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Posted April 18, 2016 in MH Rimouski QC:
Notes From Near and Far: Rimouski, Quebec

by Irene Sullivan.

Last August, I was transferred to MH Rimouksi, which brought me into the heart of Quebec culture.

I soon discovered that almost all the folks in this area are 100% French Canadian and that, except for the occasional technological or music-related word which has crept in over the years, English is rarely spoken.

As a Montrealer, I have been reminded once again of the richness and vitality of the Quebec people, who have so much to be proud of. "Je Me Souviens" (I remember), the motto of the Province of Quebec, is quite apropos.

From the start, I was struck by the beauty of the land in and around this city on the St. Lawrence River, a city with a rugged coastline and magnificent sunsets.

Historically Rimouski was the home of farmers, loggers, and fishermen. Now however, though some small farms flourish, only a small number of people are able to continue these traditional occupations.

For the most part, technology has transformed this area, and there are many social and governmental services available in the city. Tourism has also become a flourishing industry.

Many young people come to Rimouski to attend the university, the Maritime Institute, the Music Conservatory and the CEGEP, a general and vocational college.

Interestingly, the CEGEP is housed in a former minor seminary, and the university in a former Ursuline convent. Considering the many changes that have occurred in Québec since the Quiet Revolution in the 1960s, it is striking to see the traces left by the original founders who were steeped in the faith.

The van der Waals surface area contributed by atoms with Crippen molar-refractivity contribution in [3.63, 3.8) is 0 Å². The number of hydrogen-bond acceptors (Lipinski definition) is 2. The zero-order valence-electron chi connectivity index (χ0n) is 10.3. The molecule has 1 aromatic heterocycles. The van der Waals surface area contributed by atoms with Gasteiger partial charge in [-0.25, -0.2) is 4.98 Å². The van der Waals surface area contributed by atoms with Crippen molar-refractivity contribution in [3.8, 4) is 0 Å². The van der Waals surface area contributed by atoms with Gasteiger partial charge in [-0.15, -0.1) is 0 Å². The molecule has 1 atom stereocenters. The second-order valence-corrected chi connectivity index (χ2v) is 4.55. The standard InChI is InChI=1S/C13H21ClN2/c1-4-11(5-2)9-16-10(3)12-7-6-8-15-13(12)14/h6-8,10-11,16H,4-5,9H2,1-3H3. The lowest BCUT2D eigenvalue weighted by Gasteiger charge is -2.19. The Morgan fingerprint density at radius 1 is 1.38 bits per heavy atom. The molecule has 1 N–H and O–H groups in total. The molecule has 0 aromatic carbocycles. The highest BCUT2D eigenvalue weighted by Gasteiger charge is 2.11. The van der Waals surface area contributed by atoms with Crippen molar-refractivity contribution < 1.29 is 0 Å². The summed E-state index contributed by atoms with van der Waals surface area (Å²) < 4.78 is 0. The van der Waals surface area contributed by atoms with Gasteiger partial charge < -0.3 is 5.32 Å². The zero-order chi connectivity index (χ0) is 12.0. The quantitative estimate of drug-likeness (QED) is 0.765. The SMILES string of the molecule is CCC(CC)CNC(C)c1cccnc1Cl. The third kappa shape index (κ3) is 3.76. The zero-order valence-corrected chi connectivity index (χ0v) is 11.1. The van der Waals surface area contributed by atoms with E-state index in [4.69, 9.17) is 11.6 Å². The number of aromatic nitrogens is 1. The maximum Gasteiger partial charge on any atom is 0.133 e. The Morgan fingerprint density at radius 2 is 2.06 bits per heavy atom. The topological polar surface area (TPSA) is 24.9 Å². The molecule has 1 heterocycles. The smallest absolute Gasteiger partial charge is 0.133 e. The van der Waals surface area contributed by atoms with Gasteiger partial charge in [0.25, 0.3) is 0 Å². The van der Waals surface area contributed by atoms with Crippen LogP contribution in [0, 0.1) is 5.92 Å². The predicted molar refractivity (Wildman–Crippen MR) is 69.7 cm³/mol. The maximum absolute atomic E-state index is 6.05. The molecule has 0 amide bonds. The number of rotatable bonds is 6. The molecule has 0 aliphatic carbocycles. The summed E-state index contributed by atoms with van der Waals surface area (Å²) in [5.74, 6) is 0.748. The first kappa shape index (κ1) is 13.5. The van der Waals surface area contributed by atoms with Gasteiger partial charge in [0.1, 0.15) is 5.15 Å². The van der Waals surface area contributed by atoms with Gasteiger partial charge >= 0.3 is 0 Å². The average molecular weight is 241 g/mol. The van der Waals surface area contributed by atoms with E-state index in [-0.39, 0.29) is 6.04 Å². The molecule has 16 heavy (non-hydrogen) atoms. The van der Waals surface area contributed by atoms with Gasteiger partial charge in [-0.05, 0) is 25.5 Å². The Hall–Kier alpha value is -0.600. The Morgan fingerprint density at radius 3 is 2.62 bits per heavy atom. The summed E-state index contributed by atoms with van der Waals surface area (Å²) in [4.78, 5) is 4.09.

These changes—from a Catholic to a secular culture—have made it very important for us to use ingenuity and creativity to help people rediscover the treasures of the faith wherever and whenever we can.

As for our life and presence here, Jeanne and Jocko have continued their catechetical work, which include parental participation—a most beneficial approach—and their work with other groups as well. Jocko now also works with a formation program for the diaconate.

When I arrived, it was still summer, so it took time to discover where I could help. Rimouski has several nursing homes and the regional hospital, which serves a huge area, and it was soon discerned that there was a need to visit the sick and elderly.

Fortunately Gemma Voyer, a lay Oblate, a friend of our house, and a former working guest of Madonna House, was available to help me get started.

She has been involved in this work for many years, and just accompanying her on her visits was an education.

Now, I am visiting the hospital regularly and also Sacré Coeur Residence, a nursing home where we provide a variety of activities: arts and crafts, cooking and singing. Music seems to be the most popular one, especially when the songs are accompanied by an accordion.

I have also been reviewing my French with the help of Sister Madeleine Boulanger, an Ursuline sister who has taught school for over forty years.

Another big change in the recent months has been the legalization of euthanasia in Quebec, a change which came as a big blow to many here, so there is all the more need to continue to reach out. Hopefully, the more we do, the less people will even think of this as a "solution".

On the positive side, the local hospice for the dying is a wonderful testament to the belief that providing palliative care is the best way to respond to the needs of the dying.

Archbishop Denis Grondin, a great blessing for this diocese, is courageously facing many diverse challenges, such as the re-structuring of this diocese. There is much discussion and many decisions to be made in the coming year.

As a relatively new bishop, he is also making the rounds of all the parishes in this diocese, and it is wonderful to hear how he spends a few days in each area, getting to know the people and their concerns, and how he loves to be invited to their homes.

In summary, let me say that it is a privilege to be back in this province where I grew up and to share in some of its challenges and joys.

 

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